The Times of IndiaDid IAF’s 'US-made' C-130J Super Hercules that crashed have fake Chinese parts?
Chidanand Rajghatta,TNN | Mar 30, 2014, 09.44 PM IST
WASHINGTON: India's newly-acquired American C-130J Super Hercules plane that crashed last week near Gwalior has been under intense scrutiny in the United States and Canada after a Senate investigation concluded that counterfeit parts in the aircraft's display systems could cause it to "lose data or even go blank altogether" in midflight, with potentially catastrophic consequences.
A 2011-2012 investigation by the US Senate armed services committee eventually traced the counterfeit electronic parts used in the C-130J, C-27J, and many other US military systems to a company in Shenzhen, China, called Hong Dark Electronic Trade Company. Hong Dark sold the parts at issue to Global IC Trading Group, an independent distributor in the US, which in turn sold it to L-3 Communications Display Systems, which in turn supplied it to Lockheed Martin, the US military's prime contractor for the C-130J.
Amid scathing observations by the Senate panel, the US air force suspended and banned Hong Dark in 2012 from competing for government contracts and subcontracts, but testimony before the armed services committee showed stunning lapses in the supply chain and procurement procedures for the military systems, including the C-130J Super Hercules, six of which New Delhi contracted to buy in 2010 for $1.1 billion, around Rs 1000 crores apiece.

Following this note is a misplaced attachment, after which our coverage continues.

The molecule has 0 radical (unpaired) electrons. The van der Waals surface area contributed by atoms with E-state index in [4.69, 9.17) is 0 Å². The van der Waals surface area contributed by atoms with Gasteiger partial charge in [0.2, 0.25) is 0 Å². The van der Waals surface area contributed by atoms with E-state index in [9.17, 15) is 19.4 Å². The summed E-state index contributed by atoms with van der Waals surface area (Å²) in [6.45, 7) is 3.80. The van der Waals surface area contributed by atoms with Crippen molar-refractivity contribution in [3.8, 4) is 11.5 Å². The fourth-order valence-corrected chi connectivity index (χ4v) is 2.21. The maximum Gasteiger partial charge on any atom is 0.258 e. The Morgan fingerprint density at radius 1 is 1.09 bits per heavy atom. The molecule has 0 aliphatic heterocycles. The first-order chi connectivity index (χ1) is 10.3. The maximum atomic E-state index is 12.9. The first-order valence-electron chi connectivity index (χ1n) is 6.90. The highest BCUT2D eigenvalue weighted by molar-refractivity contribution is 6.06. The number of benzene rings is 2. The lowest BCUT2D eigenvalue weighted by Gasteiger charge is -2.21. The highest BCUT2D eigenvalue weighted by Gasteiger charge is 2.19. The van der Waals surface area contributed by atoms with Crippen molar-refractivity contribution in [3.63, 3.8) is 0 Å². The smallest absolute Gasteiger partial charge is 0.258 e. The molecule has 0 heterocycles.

India has plans to buys six more to augment its transport fleet with the much-acclaimed aircraft, which has won plaudits for its safety record and its versatility. The acquisition enables the Indian military to put boots and supplies on the ground in remote and inhospitable terrain, giving it matchless reach in the region.
However, the aircraft display systems itself will now come under scrutiny — if it already hadn't been under the scanner — although the cause of the Gwalior crash is yet to be determined. The US Senate committee report is withering in its observations not only about US procurement and supply chain system, but also the casual manner in which private contractors treated the issue once the counterfeit parts were detected.
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